Figure 2. Spatial variation of ions, R = Raipur, Ko = Korba, AC = Ambagarh Chouki.
Figure 3. Temporal variation of ions at Siltara-I location.
3.3. Metals in Road Dust
The concentration of the metals i.e. As, Cr, Mn, Fe, Ni, Cu, Zn, Pb and Hg in the road dusts of Raipur city is shown in Table 3. The content (n = 9) of metals i.e. As, Cr, Mn, Fe, Ni, Cu, Zn, Pb and Hg in the road dusts was ranged from 24 - 42, 164 - 526, 1711 - 5218, 63,850 - 110,853, 47 - 62, 81 - 720, 166 - 450, 92 - 295 and 0.05 - 0.12 mg/kg with mean value of 31 ± 4, 246 ± 82, 3002 ± 851, 82,581 ± 11,214, 54 ± 4, 206 ± 145, 241 ± 64, 171 ± 42 and 0.08 ± 0.02 mg/kg, respectively (at 95% probability). Among them, Fe exhibited extremely high concentration in all locations of the Chhattisgarh state. The ferro-alloy metals i.e. Fe, Cr, Ni and Hg showed the higher concentration in the industrial locations. However, metals i.e. Cu, Zn and Pb exhibited the higher concentration in the highway sites i.e. Tatibandh due to vehicular and tire emissions. The concentration of the metals in the dust was seen in the following increasing order: Hg < As < Ni < Cu < Pb < Cr » Zn < Fe. A temporal enhancement in the content of metals in the road dust of Siltara-I is shown in Figure 4. The metal content was found to increase at rate of >2% from year 2008-2014 due to an enormous increase in number of vehicles and iron industries. The content of metals in the road dust of studied area was found to be higher than other regions of the World due to increased mineral roasting and coal burning activities  - .
3.4. Salinity of Dust
The salinity is a sum of content of water soluble ions (i.e. Cl−, , , , Na+, K+, Mg2+ and Ca2+), and ranged (n = 42) from 0.28% - 9.10% with mean value of 2.23% ± 0.44%, respectively. Among them, the highest value (9.10%) was observed at Delhi, may be due to highest vehicle frequency (>6,000,000). The mean salinity value was found to be at least 10-times higher than the recommended value of 0.25%.
3.5. ESP and SAR Values
The presence of excessive amounts of exchangeable sodium causes deflocculating of soil. A soil is considered “sodic” when the exchangeable sodium percentage (ESP) is 6% or greater. Sodium adsorption ratio (SAR) is a ratio of the sodium (detrimental element) to the combination of calcium and magnesium in relation to known effects on soil dispensability. The ESP and SAR value was ranged from 14.2% - 67.1% and 2.2 - 95.3 with mean value of 26.6% ± 3.4% and 13.1 ± 4.1, respectively. Among them, the highest value was recorded at Delhi, due to the largest anthropogenic activities in the capital city of the country. The higher ESP and SAR values were observed in the locations i.e. industrial area, bus stand, etc. due to increased human activities. The ESP and SAR value of the road dusts of the country were found to be much higher than recommended value of 15% and 6, respectively.
3.6. Contamination Factor
The contamination factor (Cf) is a concentration ratio of element from the road dust to the background level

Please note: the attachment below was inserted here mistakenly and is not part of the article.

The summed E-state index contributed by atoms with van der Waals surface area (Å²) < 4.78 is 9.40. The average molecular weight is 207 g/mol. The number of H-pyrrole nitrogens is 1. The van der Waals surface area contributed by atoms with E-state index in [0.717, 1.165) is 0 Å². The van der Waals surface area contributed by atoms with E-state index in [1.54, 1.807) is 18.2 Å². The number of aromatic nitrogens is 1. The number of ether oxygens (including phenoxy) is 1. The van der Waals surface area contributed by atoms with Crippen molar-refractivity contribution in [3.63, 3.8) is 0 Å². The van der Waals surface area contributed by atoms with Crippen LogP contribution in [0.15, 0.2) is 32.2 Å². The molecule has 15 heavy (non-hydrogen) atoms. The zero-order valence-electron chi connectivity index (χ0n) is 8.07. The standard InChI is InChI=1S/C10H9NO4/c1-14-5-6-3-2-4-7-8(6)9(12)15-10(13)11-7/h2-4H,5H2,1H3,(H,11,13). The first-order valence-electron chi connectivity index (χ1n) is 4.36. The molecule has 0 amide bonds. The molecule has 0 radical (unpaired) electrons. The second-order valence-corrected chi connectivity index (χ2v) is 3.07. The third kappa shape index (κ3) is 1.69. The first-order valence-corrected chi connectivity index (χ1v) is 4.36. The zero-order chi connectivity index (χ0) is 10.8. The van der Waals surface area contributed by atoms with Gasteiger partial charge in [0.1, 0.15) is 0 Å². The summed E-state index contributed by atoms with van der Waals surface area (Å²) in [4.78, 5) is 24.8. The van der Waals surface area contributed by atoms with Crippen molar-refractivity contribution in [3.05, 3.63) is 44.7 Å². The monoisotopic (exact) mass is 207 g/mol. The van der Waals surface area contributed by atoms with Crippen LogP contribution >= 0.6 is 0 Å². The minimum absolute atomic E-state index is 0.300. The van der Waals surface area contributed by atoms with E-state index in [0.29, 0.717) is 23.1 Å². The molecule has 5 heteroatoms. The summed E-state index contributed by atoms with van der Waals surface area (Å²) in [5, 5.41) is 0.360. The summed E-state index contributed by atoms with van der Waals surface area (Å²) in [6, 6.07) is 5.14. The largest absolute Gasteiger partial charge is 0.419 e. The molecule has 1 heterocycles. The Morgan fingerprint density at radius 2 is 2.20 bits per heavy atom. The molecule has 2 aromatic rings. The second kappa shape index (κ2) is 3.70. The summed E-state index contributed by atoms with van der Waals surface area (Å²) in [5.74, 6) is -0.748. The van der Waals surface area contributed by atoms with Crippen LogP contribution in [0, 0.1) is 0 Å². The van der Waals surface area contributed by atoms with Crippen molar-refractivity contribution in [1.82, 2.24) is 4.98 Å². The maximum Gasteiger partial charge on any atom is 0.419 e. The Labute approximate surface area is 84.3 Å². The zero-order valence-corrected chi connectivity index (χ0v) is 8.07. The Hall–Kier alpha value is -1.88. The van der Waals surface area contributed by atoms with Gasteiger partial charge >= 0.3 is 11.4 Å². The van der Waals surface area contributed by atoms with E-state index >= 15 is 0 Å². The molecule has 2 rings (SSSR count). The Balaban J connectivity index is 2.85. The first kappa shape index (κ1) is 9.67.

Table 3. Concentration of metals in road dust, mg/kg.
R1, R2, R3, R4, R5, R6, R7 & R8 = Tatibandh, Vivekan and Aashram, Fafadih chowk, Urla, Bhanpuri, Sankara, Siltara-I & Siltara-II.
Figure 4. Temporal variation of metals in road dust at Siltara-I.
present in the earth crust  . The Cf value for F−, Ni, Hg, Fe, Cr, Zn, Mn, Cu, Pb, Cl− and was found to be 1.1, 1.7, 2.1 2.2, 2.6, 3.9, 7.3, 10, 10 and 15, respectively. Among them, Cu, Pb, Cl− and were highly contaminated at all locations. However, other metals i.e. Hg, Fe, Cr, Zn and Mn were poorly contaminated in the road dust.
3.7. Cluster Analysis
The dendrogram of the sample sites is presented in Figure 5. Cluster analysis was performed on the dataset by Ward’s method using Euclidean distance as similarity measure. The variables were interrelated to each other according their maximum similarities. First, the interrelation takes place between two variables which had the most similarity and the next repetition other similar pair clusters were related together  . Three groups of sample sites were observed: Group A (n = 1) with the sample site No. 40 which is Nizamuddin railway station located in Delhi. The sample site No.40 stands as an outlier. Group B (n = 10) which contained the sample sites nos. 7, 8, 13, 14, 17 located in Raipur, 20 - 22 in Bhilai, 31 in Korba and 38 in Jabalpur. Group C (n = 31) is formed by the rest of sample sites located in Raipur, Bhilai, Korba and the others locations, except Jabalpur. The discriminating parameters between the three groups were pH, F− and inorganic nitrogen (and) which are highlighted in Figure 6.
3.8. Correlation Matrices
The correlation matrices of the ions and metals in the dusts are presented in Table 4, Table 5. The F− content of the road dust had either no correlation or poor negative correlation with other ions, may be due to its reactive nature. Other ions i.e. Cl−, , , , Na+, K+, Mg2+ and Ca2+ among themselves were well correlated, and expected their emission from multiple sources i.e. vehicular combustion, road material weathering, etc. Among heavy metals, four metals i.e. As, Cu, Zn and Pb were fairly correlated coming from similar sources. Iron was found to be well correlated only with Cr.
Figure 5. Discriminating parameters for groups.
Figure 6. Dendrogram for differential of road dust samples.
Table 4. Correlation matrix of ions in road dust of Raipur city.
Table 5. Correlation matrix of metals in road dust of Raipur city.
3.9. Factor Analysis
Factor analysis was executed on 18 variables for the 8 sample sites. Four factors were extracted for 94.76% of the total variance. Factor-1 accounted for 50.22% of the total variance. The variables Cl−, , , , Mg2+ and Ca2+ had each one a strong positive loading value. Na+ and Cu showed some moderate loading values on Factor-1. It characterized the presence of salts and organic matter for which Cu had a great affinity. Factor-2 accounted for 22.50% of the total variance. Chromium and Ni had a strong positive loading value, and Fe presented a moderate loading value. Mercury had a negative loading value on Factor-2, by denoting different sources between Cr or Ni and Hg.
Factor-3 represented 14.23% of the total variance. Manganese and Pb showed absolute strong loading values on Factor-3. Manganese was in opposite relation with metals i.e. Pb, Zn, Cr, Cu, Ni and Fe. This can be explained by the different sources of Mn in relation to the trace metals cited above.